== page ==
Who is liable for fraud on Strong Customer Authentication (SCA) exempted transactions? Which payment service provider (PSP) is liable (payer’s or payee’s) when both PSPs choose to trigger an exemption to SCA?
The current legal text in the Directive and the Commission Delegated Regulation (EU) 2018/389 do not provide clarity on the impact (if any) on liability for fraudulent transactions in instances where an SCA exemption has been triggered. In particular, both payer and payee PSPs are able to trigger certain SCA exemptions and it is not clear if there is any impact on liability based on which PSP triggers an exemption. A lack of clarity on liability on SCA-exempted transactions that turn out to be fraudulent could lead to difficulties resolving consumer complaints around fraudulent transactions and undermine efforts to manage processes and solutions for reducing fraud.
Article 73(1) of PSD2 states that in the case of an unauthorised payment transaction the payer's payment service provider (PSP) refunds the payer the amount of that transaction. In accordance with Article 74(2) of PSD2, “Where the payer’s payment service provider does not require strong customer authentication [SCA], the payer shall not bear any financial losses unless the payer has acted fraudulently. Where the payee or the PSP of the payee fails to accept strong customer authentication, it shall refund the financial damage caused to the payer’s payment service provider.” Article 74(2) PSD2 may be dis-applied if the payment service user is not a consumer (Article 61(1) PSD2).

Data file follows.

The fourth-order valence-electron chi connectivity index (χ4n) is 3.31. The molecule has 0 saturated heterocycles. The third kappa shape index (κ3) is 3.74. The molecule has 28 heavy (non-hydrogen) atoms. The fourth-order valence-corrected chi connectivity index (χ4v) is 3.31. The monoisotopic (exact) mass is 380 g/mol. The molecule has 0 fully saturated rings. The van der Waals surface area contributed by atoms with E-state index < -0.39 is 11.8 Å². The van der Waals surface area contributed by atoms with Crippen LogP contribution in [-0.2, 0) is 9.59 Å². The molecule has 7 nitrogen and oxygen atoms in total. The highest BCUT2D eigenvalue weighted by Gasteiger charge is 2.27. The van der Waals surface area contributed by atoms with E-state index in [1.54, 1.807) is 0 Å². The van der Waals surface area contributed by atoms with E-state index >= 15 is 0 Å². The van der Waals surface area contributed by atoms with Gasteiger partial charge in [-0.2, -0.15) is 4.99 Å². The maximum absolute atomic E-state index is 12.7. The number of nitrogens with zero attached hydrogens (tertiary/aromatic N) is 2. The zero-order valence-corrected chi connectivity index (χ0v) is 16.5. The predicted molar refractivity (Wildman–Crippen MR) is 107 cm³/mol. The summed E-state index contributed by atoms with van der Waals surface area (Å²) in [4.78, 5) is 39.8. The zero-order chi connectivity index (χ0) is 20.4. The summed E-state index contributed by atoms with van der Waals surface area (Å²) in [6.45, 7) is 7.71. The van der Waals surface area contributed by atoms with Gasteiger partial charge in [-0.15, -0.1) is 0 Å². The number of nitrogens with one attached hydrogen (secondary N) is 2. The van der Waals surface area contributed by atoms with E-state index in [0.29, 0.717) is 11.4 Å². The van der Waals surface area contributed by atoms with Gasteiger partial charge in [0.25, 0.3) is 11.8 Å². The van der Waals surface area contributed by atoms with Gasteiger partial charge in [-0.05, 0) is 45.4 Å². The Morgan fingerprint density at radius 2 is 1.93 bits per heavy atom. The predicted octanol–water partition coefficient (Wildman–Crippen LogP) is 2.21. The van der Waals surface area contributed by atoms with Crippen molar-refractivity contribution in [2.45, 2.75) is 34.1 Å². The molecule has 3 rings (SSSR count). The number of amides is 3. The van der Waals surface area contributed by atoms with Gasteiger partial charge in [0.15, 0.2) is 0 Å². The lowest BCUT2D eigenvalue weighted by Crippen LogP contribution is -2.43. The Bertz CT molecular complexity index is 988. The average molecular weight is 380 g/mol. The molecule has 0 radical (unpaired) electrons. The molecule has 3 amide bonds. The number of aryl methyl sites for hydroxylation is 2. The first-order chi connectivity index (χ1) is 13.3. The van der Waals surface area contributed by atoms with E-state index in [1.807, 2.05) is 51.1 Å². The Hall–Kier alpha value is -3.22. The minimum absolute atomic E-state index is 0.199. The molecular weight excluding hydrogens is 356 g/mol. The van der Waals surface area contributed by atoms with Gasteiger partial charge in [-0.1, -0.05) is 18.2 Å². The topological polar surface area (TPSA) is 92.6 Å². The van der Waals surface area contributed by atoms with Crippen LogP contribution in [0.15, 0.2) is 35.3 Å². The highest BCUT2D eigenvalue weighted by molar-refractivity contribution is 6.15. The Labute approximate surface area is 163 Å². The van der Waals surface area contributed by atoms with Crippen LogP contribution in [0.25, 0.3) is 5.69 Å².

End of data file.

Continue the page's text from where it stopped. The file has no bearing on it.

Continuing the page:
It follows from the above that unless the payer acted fraudulently, the payer’s PSP is liable towards that payer for transactions carried out without SCA.
If the PSP of the payee triggers an SCA exemption and the transaction is carried out without an SCA, the payee's PSP will be liable towards the payer's PSP for the financial damage caused. This is without prejudice to the obligations of the payer's PSP towards the payer as referred to above.
This question goes beyond matters of consistent and effective application of the regulatory framework. A Directorate General of the Commission (Directorate General for Financial Stability, Financial services and Capital Markets Union) has prepared the answer, albeit that only the Court of Justice of the European Union can provide definitive interpretations of EU legislation. This is an unofficial opinion of that Directorate General, which the European Banking Authority publishes on its behalf. The answers are not binding on the European Commission as an institution. You should be aware that the European Commission could adopt a position different from the one expressed in such Q&As, for instance in infringement proceedings or after a detailed examination of a specific case or on the basis of any new legal or factual elements that may have been brought to its attention.